Electric bikes offer a planet-friendly alternative to cars and a leg-friendly alternative to pedaling a bike.
But ebikes come in different classifications: classes 1, 2, and 3.
Each of these ebike classes refers to how the electric bike provides power and when the motor stops providing power.
State laws and local rules determine which types of ebikes you can use in which areas, as well as the gear you may need, such as a helmet.
In most states, you’ll find similar rules for ebike classes 1 and 2. However, class 3 ebikes can be trickier. In some cases, class 3 ebikes follow rules similar to those for mopeds.
Are we confused yet? Hopefully not for long.
Here’s how it all works.
Class 1 eBikes
Think of the simplest ebike, one that only provides power when pedaling. If you’ve got that down, you’re halfway to understanding a class 1 ebike.
Another requirement for a class 1 ebike is that the motor stops providing power when the bike reaches 20 MPH.
In short, class 1 ebikes have no throttle and stop sending power through the motor when the bike reaches 20 MPH.
See? That was easy.
Class 2 eBikes
Now imagine a class 1 ebike, but let’s give it a throttle. With a throttle, the ebike can provide power even if you aren’t pedaling. A class 2 ebike is basically a class 1 ebike with a throttle. The bike is still limited to 20 MPH, although some manufacturers provide ways to “unlock” higher speeds, making it a class 3 ebike.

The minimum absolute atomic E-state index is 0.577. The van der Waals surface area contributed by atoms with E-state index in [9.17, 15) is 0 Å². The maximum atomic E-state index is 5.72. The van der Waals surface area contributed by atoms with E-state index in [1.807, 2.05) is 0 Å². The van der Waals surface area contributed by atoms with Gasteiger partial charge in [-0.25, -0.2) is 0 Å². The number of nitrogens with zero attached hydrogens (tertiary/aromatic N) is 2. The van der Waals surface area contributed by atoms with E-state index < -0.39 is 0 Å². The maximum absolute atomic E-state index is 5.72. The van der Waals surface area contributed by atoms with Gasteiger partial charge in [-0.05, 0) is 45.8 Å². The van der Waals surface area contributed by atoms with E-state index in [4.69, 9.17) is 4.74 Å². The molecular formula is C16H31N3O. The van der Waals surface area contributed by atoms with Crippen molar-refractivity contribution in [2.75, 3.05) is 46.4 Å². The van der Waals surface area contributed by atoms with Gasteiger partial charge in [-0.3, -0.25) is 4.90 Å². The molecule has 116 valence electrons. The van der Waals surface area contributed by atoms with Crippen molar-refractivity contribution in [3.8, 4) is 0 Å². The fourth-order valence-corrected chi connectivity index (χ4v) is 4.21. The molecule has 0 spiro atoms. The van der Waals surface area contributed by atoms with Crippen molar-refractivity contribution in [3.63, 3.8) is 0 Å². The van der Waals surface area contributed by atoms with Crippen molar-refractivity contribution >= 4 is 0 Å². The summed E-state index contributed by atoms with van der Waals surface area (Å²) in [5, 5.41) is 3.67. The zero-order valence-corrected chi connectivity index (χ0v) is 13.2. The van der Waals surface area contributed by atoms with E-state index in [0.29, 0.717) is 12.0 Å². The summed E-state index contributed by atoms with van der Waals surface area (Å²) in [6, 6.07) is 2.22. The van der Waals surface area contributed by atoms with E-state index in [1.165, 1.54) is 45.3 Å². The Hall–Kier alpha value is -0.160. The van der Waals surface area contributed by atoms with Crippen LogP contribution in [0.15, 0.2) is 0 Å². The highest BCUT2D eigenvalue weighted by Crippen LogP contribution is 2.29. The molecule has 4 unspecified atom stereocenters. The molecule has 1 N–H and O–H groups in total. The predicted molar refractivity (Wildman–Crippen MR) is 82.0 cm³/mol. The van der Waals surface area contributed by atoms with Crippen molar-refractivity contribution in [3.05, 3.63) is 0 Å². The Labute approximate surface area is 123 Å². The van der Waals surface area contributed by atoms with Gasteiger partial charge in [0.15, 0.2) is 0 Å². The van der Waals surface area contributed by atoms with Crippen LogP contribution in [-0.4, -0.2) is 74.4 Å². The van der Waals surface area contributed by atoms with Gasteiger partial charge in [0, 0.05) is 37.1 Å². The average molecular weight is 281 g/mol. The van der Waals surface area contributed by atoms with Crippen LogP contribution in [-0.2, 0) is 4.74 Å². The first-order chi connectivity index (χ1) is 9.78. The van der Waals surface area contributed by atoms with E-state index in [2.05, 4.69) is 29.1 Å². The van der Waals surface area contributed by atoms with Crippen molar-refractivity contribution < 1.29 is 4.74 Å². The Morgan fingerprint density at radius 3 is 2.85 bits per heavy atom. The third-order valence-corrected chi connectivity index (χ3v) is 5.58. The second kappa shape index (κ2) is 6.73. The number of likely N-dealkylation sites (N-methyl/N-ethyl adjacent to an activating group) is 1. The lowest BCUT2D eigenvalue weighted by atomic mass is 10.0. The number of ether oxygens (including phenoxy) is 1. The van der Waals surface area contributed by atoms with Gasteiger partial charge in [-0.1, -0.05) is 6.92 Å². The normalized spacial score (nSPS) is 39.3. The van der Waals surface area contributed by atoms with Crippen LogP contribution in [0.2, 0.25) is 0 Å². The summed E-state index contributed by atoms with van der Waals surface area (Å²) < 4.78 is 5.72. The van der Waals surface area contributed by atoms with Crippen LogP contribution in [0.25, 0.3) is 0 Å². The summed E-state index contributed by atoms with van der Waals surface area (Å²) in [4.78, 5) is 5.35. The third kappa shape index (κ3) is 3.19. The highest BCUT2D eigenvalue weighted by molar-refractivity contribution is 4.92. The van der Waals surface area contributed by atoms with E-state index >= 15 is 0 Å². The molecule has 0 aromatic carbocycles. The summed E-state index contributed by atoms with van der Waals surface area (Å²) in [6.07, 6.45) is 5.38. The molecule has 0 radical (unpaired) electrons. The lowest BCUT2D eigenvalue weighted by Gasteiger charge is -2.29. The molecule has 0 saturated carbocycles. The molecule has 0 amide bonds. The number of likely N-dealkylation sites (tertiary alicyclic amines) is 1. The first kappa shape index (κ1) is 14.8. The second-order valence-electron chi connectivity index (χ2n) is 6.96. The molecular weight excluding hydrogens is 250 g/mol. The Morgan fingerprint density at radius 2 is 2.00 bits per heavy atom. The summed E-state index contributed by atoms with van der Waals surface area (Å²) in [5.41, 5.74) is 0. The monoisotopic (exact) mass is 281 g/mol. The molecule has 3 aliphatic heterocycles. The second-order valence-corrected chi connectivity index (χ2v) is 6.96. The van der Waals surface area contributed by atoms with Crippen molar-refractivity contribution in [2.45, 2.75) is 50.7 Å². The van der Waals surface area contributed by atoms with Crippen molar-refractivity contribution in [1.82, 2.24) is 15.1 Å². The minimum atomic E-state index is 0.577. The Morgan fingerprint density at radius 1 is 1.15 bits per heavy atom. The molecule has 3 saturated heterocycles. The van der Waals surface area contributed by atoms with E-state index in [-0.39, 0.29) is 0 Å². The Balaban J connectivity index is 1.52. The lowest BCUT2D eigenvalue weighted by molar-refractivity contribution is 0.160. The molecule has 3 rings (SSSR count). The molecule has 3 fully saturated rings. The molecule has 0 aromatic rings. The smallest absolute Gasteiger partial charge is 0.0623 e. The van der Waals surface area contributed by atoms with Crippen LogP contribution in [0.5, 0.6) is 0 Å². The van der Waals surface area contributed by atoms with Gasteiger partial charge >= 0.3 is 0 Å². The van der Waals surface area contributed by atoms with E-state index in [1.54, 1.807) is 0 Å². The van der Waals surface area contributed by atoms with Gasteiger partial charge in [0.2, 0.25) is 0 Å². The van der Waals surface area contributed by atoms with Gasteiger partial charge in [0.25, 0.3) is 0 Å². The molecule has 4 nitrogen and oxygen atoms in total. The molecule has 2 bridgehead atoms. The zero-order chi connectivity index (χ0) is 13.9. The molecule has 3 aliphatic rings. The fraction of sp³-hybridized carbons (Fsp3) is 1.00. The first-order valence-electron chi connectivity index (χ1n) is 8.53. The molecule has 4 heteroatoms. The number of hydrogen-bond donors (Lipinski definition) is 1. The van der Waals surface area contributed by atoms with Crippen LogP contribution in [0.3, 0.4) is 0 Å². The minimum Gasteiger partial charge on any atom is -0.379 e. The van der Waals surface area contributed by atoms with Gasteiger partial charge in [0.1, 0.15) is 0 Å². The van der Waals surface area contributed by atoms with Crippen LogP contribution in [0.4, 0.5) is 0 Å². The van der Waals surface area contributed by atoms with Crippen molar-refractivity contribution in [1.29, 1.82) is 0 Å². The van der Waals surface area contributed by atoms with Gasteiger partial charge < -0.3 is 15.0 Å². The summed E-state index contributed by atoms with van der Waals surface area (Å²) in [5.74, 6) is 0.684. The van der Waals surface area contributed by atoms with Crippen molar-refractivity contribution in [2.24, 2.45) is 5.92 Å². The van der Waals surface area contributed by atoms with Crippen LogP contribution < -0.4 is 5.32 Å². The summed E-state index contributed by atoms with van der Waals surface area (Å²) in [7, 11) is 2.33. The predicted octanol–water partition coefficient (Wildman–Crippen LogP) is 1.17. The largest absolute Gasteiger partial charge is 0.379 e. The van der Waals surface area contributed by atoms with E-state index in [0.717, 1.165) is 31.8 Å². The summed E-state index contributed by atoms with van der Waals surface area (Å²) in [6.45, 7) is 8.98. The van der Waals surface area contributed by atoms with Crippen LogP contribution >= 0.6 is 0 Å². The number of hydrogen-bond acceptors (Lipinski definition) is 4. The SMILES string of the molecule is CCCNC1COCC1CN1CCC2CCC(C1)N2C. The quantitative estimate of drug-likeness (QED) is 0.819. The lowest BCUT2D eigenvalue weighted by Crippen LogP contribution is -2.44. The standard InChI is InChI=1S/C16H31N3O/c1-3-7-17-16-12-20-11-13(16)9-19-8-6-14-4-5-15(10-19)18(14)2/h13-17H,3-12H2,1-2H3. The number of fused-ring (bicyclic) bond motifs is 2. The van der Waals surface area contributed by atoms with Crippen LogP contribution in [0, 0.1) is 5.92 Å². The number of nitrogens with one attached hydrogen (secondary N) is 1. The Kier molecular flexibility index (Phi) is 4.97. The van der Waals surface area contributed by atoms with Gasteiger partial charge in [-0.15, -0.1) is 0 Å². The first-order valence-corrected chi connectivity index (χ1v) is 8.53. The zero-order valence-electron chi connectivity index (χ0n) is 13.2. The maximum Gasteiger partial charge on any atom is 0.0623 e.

In effect, class 2 ebikes offer two ways to power the bike: throttle or pedal-assist. Okay, maybe three ways. You also have the option of good old-fashioned people power without any assistance from the motor. In fact, you might need to use that option if the battery runs dry mid-trip from using the throttle.
Still easy. Next up: class 3.
Class 3 eBikes
As mentioned, class 3 can be the trickiest of the ebike classes. Instead of focusing on the throttle (or lack thereof), a class 3 ebike is defined as an ebike with a top speed of up to 28 MPH.
Whether the ebike has a throttle is irrelevant for class 3, except when it isn’t. For example, in California, class 3 ebikes can’t have a throttle, but they can go 28 MPH with pedal assist.
In other states, though, a class 3 can have a throttle, provided the throttle powers off at 20 MPH.
Class 3 is where you really need to follow the rules specific to your state. Each state can be finicky in its own way regarding class 3 ebikes.
Generally, state rules and even park rules follow similar guidelines for class 1 and 2 ebikes.
Ebike Classes: State Rules
The way states define ebike classes is far from universal. Although a growing number of states have adopted the class 1, 2, and 3 definitions above (albeit in lawmaker legalese), several states still don’t define ebikes at all.
As of 2019, 22 states have adopted the 3-class system for classifying ebikes. Many states still march to their own drummer, eschewing the class 1, 2, and 3 system used in neighboring states.
It’s not a perfect world. But states are slowly coming closer to a consensus for ebike classifications.
For ebike owners, this state-by-state divergence underscores the importance of knowing the laws in your state. It’s also essential to understand how your state treats each of the ebike classes.
For example, New Jersey now follows the 3-class definitions, or at least a class 1 and class 2 system. Most class 1 and class 2 ebikes are “low-speed electric bicycles” in the Garden State.
NJ’s rules for class 3 ebikes become a bit murky, however. Is it a moped? Is a class 3 ebike even legal in NJ? This 2019 NJ bill leaves room for question. NJ’s rules for class 3 ebikes seem to be in legislative limbo peppered with legal mumbo jumbo.